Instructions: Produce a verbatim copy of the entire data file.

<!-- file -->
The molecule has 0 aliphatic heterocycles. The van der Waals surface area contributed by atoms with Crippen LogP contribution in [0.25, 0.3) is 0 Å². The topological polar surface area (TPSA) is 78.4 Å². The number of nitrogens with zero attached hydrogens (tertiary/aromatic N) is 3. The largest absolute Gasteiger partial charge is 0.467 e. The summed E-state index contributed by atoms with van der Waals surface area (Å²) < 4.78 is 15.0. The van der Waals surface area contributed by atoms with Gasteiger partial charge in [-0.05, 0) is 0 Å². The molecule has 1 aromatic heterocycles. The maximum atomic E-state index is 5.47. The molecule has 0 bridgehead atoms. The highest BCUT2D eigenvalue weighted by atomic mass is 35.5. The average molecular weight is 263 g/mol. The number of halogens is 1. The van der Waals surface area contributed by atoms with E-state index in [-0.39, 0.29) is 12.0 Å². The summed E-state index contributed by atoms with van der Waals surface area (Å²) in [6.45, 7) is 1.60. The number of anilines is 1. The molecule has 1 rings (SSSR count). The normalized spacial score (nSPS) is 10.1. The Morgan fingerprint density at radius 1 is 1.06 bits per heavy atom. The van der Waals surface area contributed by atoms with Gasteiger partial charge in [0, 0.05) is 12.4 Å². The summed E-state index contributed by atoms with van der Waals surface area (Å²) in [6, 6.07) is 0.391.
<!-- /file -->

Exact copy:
The molecule has 0 aliphatic heterocycles. The van der Waals surface area contributed by atoms with Crippen LogP contribution in [0.25, 0.3) is 0 Å². The topological polar surface area (TPSA) is 78.4 Å². The number of nitrogens with zero attached hydrogens (tertiary/aromatic N) is 3. The largest absolute Gasteiger partial charge is 0.467 e. The summed E-state index contributed by atoms with van der Waals surface area (Å²) < 4.78 is 15.0. The van der Waals surface area contributed by atoms with Gasteiger partial charge in [-0.05, 0) is 0 Å². The molecule has 1 aromatic heterocycles. The maximum atomic E-state index is 5.47. The molecule has 0 bridgehead atoms. The highest BCUT2D eigenvalue weighted by atomic mass is 35.5. The average molecular weight is 263 g/mol. The number of halogens is 1. The van der Waals surface area contributed by atoms with E-state index in [-0.39, 0.29) is 12.0 Å². The summed E-state index contributed by atoms with van der Waals surface area (Å²) in [6.45, 7) is 1.60. The number of anilines is 1. The molecule has 1 rings (SSSR count). The normalized spacial score (nSPS) is 10.1. The Morgan fingerprint density at radius 1 is 1.06 bits per heavy atom. The van der Waals surface area contributed by atoms with Gasteiger partial charge in [0, 0.05) is 12.4 Å². The summed E-state index contributed by atoms with van der Waals surface area (Å²) in [6, 6.07) is 0.391.